Settlement Will Help Fund A Lifetime Of Special Care
The parents of a twelve-year-old Staffordshire boy, who has been left severely disabled as a result of errors made by medical staff during his birth, have spoken out for the first time about their legal battle to secure a lifetime of care for their son which has resulted in Nathan being awarded an £8 million financial package.
Beverley and Stephen Humphries from Kidsgrove near Stoke on Trent have revealed details of their fight to secure a settlement for their son’s care needs, at the start of National Birth Trauma Awareness Week (4th to 10th April) organised by national charity, the Birth Trauma Association (BTA).
Nathan Humphries has cerebral palsy after he was deprived of oxygen during his birth at the University Hospital, Stoke on 27th April 1998. As a result, Nathan now has a permanent brain injury which means he has very impaired movement and speech.
Kim Metcalf, a medical law expert with the Manchester office of Irwin Mitchell solicitors, who represents the family, said the financial settlement should not be viewed as a ‘lottery win’ but would be used to fund a lifetime of care which Nathan will need.
The settlement, which includes a lump sum payment of just over £3 million and thereafter annual payments to allow Nathan to purchase the care and other special equipment that he requires for the rest of his life, was approved in the High Court, Manchester.
The University Hospital of North Staffordshire NHS Trust had previously admitted liability for the errors and accepted that medical staff were at fault in not checking Mrs Humphries’ blood pressure during labour and also failing to carry out a continuous CTG trace, which would have indicated that Nathan was in distress. As a result of the hospital’s failings Nathan sustained brain damage at birth due to being starved of oxygen.
Independent medical experts found that if Nathan had been born just a few minutes earlier this would have resulted in him being born without brain damage.
Nathan’s birth injury means he has been left with cerebral palsy and spastic quadriplegia.
Nathan’s Mum, Beverley Humphries commented: “I am relieved that the settlement will mean that Nathan can be cared for in the way he needs, for the rest of his life. I still feel angry that simple mistakes, which should never have happened, have led to him suffering a serious life long disability. If I’d received better care he would not have been born with the problems that limit so much of what he is able to do.”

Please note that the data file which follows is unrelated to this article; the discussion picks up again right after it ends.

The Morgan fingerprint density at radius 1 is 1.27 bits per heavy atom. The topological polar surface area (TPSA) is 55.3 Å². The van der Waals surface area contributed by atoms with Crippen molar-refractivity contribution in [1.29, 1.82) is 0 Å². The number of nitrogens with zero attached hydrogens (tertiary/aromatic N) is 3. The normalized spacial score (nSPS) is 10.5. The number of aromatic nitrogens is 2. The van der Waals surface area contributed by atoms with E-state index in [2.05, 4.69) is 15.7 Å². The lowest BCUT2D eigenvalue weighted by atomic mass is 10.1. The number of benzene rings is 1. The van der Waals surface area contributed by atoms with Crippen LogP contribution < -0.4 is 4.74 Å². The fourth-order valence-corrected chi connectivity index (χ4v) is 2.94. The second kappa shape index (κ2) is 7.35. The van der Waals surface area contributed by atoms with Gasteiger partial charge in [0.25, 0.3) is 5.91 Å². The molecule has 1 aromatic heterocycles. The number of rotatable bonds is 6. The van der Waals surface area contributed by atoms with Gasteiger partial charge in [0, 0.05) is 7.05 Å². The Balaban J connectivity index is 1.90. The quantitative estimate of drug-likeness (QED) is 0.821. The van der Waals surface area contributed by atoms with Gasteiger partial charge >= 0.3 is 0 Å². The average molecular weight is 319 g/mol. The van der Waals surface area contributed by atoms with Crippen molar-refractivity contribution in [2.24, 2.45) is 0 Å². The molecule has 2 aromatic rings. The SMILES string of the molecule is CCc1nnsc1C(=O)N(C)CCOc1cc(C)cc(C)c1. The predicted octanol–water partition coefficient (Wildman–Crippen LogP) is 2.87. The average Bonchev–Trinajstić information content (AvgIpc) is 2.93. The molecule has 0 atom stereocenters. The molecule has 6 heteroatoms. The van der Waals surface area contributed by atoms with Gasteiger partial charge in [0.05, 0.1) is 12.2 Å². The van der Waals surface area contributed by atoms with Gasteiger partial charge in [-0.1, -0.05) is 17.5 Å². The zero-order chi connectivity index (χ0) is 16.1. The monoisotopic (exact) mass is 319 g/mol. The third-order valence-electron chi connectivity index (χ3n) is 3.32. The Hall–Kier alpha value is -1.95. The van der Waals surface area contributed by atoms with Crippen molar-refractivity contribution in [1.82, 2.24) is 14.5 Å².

Beverley and her husband, Stephen, plan to use part of the settlement to buy a house which can be suitably adapted for their son’s needs.
She continued: “Nathan is a wonderful boy and he is loved very much by all who know him. However the fact remains that he will never be able to do the things that other boys his age take for granted such as playing sports or computer games. Sadly he will never grow up to have an independent life and will always be reliant upon people to help him with the most basic of tasks.”
Kim Metcalf said: “The settlement reflects the fact that Nathan has a long life expectancy and will require adequate funds to purchase the significant care that he will require for many years.
“Although no amount of money can turn back the clock and give Nathan the normal life that he would otherwise have had, the settlement will provide both financial security for Nathan and also peace of mind for Beverley and Stephen that their son will have the proper care he needs for the rest of his life.
“Beverley and Stephen also hope that the Trust has learned lessons and that the basic midwifery errors that occurred during Nathan’s birth are not allowed to be repeated.
“As part of National Birth Trauma Awareness Week they are keen to ensure that other parents, who may find themselves in a similar situation, ask questions to discover whether conditions which result from a difficult birth could, in fact, have been prevented.”